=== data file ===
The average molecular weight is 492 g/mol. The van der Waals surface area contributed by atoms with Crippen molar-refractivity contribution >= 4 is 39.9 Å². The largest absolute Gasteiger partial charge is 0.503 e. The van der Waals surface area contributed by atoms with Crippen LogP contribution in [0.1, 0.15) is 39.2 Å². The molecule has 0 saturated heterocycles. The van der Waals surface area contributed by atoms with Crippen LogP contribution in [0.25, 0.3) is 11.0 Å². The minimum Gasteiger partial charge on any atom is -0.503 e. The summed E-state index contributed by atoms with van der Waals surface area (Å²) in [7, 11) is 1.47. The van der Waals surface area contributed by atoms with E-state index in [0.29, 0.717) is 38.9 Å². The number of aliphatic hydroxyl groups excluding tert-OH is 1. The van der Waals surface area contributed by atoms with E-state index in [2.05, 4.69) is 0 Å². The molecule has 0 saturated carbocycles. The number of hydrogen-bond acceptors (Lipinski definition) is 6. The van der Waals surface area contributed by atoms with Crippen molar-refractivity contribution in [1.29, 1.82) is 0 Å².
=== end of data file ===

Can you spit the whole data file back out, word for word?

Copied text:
The average molecular weight is 492 g/mol. The van der Waals surface area contributed by atoms with Crippen molar-refractivity contribution >= 4 is 39.9 Å². The largest absolute Gasteiger partial charge is 0.503 e. The van der Waals surface area contributed by atoms with Crippen LogP contribution in [0.1, 0.15) is 39.2 Å². The molecule has 0 saturated heterocycles. The van der Waals surface area contributed by atoms with Crippen LogP contribution in [0.25, 0.3) is 11.0 Å². The minimum Gasteiger partial charge on any atom is -0.503 e. The summed E-state index contributed by atoms with van der Waals surface area (Å²) in [7, 11) is 1.47. The van der Waals surface area contributed by atoms with E-state index in [0.29, 0.717) is 38.9 Å². The number of aliphatic hydroxyl groups excluding tert-OH is 1. The van der Waals surface area contributed by atoms with E-state index in [2.05, 4.69) is 0 Å². The molecule has 0 saturated carbocycles. The number of hydrogen-bond acceptors (Lipinski definition) is 6. The van der Waals surface area contributed by atoms with Crippen molar-refractivity contribution in [1.29, 1.82) is 0 Å².